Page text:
It is impossible to separate out the overblown response to Berejiklian’s resignation from the polarised political narrative played out in relation to the management of Covid in Victoria and NSW over the past 18 months.
The politicisation of the national public health emergency is one of the greatest failures of the Morrison government, one the prime minister stands condemned for as every state has had to deal with the global pandemic as best it could, in the absence of national quarantine facilities or adequate vaccine supply.
The divisive false dichotomy of “gold standard” NSW and “draconian” Victoria has been driven by Morrison, rightly dubbed the “prime minister for Sydney”, and is as Jon Faine has described, fundamentally “Sydney-centric and so partisan in its unquestioning support for Gladys”.
More than politically partisan, it constructs a distorted political and media environment in which nothing really happens unless and until it happens in Sydney — even when it doesn’t.
Cue, the federal Minister for Education Alan Tudge, who last week lauded NSW for bringing its school return date forward to October 11 and called on Victoria to “replicate NSW” and do the same — apparently unaware that schools in Victoria were already returning the following week on October 6, before NSW. For the =minister of education, such ignorant stoking of artificial division between states is just appalling.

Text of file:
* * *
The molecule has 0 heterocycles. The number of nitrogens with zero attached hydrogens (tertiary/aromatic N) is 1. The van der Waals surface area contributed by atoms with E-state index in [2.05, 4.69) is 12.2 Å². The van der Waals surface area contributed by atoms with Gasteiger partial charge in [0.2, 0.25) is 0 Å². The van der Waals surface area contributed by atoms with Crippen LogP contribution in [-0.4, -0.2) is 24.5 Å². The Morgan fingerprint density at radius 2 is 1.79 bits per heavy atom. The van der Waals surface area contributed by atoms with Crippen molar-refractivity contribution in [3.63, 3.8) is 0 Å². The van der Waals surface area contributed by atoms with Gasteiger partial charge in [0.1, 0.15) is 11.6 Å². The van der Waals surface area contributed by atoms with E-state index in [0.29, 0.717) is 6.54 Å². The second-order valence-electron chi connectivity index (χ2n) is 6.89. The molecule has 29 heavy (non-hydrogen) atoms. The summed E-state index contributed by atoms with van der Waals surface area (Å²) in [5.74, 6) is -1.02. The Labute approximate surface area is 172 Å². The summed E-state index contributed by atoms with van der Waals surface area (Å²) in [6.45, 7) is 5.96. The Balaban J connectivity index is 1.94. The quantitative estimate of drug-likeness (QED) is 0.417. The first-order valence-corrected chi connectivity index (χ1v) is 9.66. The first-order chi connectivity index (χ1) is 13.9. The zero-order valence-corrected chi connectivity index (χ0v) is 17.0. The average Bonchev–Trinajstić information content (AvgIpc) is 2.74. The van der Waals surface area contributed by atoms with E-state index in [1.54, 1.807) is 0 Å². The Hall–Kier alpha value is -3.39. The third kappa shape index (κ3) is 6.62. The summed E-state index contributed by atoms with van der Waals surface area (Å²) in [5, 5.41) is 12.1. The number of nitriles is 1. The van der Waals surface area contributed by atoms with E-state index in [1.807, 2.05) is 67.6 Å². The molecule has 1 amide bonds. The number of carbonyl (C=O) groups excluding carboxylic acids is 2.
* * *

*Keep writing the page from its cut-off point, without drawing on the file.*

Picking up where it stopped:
No Victorian will readily forget Frydenberg’s gloating, mocking, maskless photos from sunny Sydney, his outburst of what Katharine Murphy called “adolescent rancour” against the Victorian premier from the safety of Parliament, while Victorians worked through the long 2020 lockdown.
Nor will we forget that Victoria emerged from that arduous lockdown having succeeded in bringing Covid numbers to zero and returning to five months free of Covid and open again, until the repeated incursions of the impossibly infectious delta strain from NSW led to the current lockdown.
Absent from much of the commentary on Berejiklian’s resignation is that two NSW ministers, Deputy Premier John Barilaro and Minister for Jobs, Investment, Tourism and Western Sydney Stuart Ayres, were last month called to give evidence to ICAC.
Neither is suggested as having any connection to the investigation other than as witnesses.
As the NSW government teeters on its one-seat majority and faces three by-elections, Morrison’s electoral strategy is teetering with it. A November election with the possibility that the ICAC hearings are still in progress, is a dire prospect that can’t be risked.
A week ago Morrison thought he was riding high on AUKUS, the belated vaccine roll-out, and with his “gold-standard” favourite NSW soon to reopen. The electoral timing seemed perfect.
And then, as it does so often, politics turned on a pin. And the fall-out from this scandal is only just beginning.